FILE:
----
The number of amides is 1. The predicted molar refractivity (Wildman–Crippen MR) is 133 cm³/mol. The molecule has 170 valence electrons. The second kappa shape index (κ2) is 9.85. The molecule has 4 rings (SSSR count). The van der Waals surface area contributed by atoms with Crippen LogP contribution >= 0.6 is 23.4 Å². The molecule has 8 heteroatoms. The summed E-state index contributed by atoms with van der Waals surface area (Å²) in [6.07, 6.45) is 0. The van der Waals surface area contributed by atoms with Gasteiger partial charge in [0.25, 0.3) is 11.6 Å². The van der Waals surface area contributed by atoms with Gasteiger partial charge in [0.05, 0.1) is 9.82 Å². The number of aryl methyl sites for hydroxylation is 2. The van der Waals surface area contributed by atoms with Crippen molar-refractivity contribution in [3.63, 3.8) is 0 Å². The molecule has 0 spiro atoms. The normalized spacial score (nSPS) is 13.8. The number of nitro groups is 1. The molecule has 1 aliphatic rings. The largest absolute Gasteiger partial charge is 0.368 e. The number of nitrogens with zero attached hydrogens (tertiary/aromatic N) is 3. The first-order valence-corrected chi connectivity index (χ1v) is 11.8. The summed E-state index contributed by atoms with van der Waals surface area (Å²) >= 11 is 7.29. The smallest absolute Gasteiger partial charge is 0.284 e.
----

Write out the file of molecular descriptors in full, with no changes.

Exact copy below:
The number of amides is 1. The predicted molar refractivity (Wildman–Crippen MR) is 133 cm³/mol. The molecule has 170 valence electrons. The second kappa shape index (κ2) is 9.85. The molecule has 4 rings (SSSR count). The van der Waals surface area contributed by atoms with Crippen LogP contribution >= 0.6 is 23.4 Å². The molecule has 8 heteroatoms. The summed E-state index contributed by atoms with van der Waals surface area (Å²) in [6.07, 6.45) is 0. The van der Waals surface area contributed by atoms with Gasteiger partial charge in [0.25, 0.3) is 11.6 Å². The van der Waals surface area contributed by atoms with Gasteiger partial charge in [0.05, 0.1) is 9.82 Å². The number of aryl methyl sites for hydroxylation is 2. The van der Waals surface area contributed by atoms with Crippen molar-refractivity contribution in [3.63, 3.8) is 0 Å². The molecule has 0 spiro atoms. The normalized spacial score (nSPS) is 13.8. The number of nitro groups is 1. The molecule has 1 aliphatic rings. The largest absolute Gasteiger partial charge is 0.368 e. The number of nitrogens with zero attached hydrogens (tertiary/aromatic N) is 3. The first-order valence-corrected chi connectivity index (χ1v) is 11.8. The summed E-state index contributed by atoms with van der Waals surface area (Å²) >= 11 is 7.29. The smallest absolute Gasteiger partial charge is 0.284 e.